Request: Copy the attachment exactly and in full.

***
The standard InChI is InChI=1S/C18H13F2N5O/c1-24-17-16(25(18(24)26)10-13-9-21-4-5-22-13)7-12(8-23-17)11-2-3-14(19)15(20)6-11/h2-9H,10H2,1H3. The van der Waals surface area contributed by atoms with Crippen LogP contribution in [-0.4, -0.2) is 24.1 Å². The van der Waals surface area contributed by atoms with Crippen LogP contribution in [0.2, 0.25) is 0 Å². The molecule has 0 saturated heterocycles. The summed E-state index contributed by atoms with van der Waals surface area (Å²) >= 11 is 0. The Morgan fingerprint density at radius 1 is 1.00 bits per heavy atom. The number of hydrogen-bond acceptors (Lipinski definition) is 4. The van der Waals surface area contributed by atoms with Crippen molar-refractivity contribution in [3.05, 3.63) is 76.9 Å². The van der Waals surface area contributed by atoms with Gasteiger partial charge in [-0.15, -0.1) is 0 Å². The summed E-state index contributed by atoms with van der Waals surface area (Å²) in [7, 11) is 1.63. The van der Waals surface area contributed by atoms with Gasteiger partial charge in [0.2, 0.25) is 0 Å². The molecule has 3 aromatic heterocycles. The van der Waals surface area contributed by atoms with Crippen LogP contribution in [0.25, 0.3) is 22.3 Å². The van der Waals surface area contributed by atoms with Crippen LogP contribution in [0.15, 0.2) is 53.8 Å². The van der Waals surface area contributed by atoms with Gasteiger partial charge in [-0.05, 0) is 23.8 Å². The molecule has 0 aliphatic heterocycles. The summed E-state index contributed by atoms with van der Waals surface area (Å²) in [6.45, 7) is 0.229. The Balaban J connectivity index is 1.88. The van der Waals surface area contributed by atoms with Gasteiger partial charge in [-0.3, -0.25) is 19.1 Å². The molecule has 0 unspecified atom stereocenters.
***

The standard InChI is InChI=1S/C18H13F2N5O/c1-24-17-16(25(18(24)26)10-13-9-21-4-5-22-13)7-12(8-23-17)11-2-3-14(19)15(20)6-11/h2-9H,10H2,1H3. The van der Waals surface area contributed by atoms with Crippen LogP contribution in [-0.4, -0.2) is 24.1 Å². The van der Waals surface area contributed by atoms with Crippen LogP contribution in [0.2, 0.25) is 0 Å². The molecule has 0 saturated heterocycles. The summed E-state index contributed by atoms with van der Waals surface area (Å²) >= 11 is 0. The Morgan fingerprint density at radius 1 is 1.00 bits per heavy atom. The number of hydrogen-bond acceptors (Lipinski definition) is 4. The van der Waals surface area contributed by atoms with Crippen molar-refractivity contribution in [3.05, 3.63) is 76.9 Å². The van der Waals surface area contributed by atoms with Gasteiger partial charge in [-0.15, -0.1) is 0 Å². The summed E-state index contributed by atoms with van der Waals surface area (Å²) in [7, 11) is 1.63. The van der Waals surface area contributed by atoms with Gasteiger partial charge in [0.2, 0.25) is 0 Å². The molecule has 3 aromatic heterocycles. The van der Waals surface area contributed by atoms with Crippen LogP contribution in [0.25, 0.3) is 22.3 Å². The van der Waals surface area contributed by atoms with Crippen LogP contribution in [0.15, 0.2) is 53.8 Å². The van der Waals surface area contributed by atoms with Gasteiger partial charge in [-0.05, 0) is 23.8 Å². The molecule has 0 aliphatic heterocycles. The summed E-state index contributed by atoms with van der Waals surface area (Å²) in [6.45, 7) is 0.229. The Balaban J connectivity index is 1.88. The van der Waals surface area contributed by atoms with Gasteiger partial charge in [-0.3, -0.25) is 19.1 Å². The molecule has 0 unspecified atom stereocenters.